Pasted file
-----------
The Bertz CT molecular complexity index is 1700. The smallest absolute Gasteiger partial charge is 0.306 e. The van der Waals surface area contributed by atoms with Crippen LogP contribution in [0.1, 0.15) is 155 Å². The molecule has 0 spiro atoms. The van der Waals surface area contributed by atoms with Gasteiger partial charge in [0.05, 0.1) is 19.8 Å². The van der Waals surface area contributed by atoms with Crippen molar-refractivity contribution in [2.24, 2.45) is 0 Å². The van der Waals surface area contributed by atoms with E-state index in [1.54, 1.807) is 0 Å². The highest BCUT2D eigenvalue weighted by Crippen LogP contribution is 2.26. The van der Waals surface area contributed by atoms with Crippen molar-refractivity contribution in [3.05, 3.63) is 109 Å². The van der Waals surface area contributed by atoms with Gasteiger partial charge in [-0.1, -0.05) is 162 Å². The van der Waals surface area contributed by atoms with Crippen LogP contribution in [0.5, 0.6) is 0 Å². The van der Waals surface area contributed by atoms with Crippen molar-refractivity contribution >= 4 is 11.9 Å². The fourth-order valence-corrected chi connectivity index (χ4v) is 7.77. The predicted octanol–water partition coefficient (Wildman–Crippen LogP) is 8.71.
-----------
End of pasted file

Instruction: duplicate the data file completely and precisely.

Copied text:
The Bertz CT molecular complexity index is 1700. The smallest absolute Gasteiger partial charge is 0.306 e. The van der Waals surface area contributed by atoms with Crippen LogP contribution in [0.1, 0.15) is 155 Å². The molecule has 0 spiro atoms. The van der Waals surface area contributed by atoms with Gasteiger partial charge in [0.05, 0.1) is 19.8 Å². The van der Waals surface area contributed by atoms with Crippen molar-refractivity contribution in [2.24, 2.45) is 0 Å². The van der Waals surface area contributed by atoms with E-state index in [1.54, 1.807) is 0 Å². The highest BCUT2D eigenvalue weighted by Crippen LogP contribution is 2.26. The van der Waals surface area contributed by atoms with Crippen molar-refractivity contribution in [3.05, 3.63) is 109 Å². The van der Waals surface area contributed by atoms with Gasteiger partial charge in [-0.1, -0.05) is 162 Å². The van der Waals surface area contributed by atoms with Crippen LogP contribution in [0.5, 0.6) is 0 Å². The van der Waals surface area contributed by atoms with Crippen molar-refractivity contribution >= 4 is 11.9 Å². The fourth-order valence-corrected chi connectivity index (χ4v) is 7.77. The predicted octanol–water partition coefficient (Wildman–Crippen LogP) is 8.71.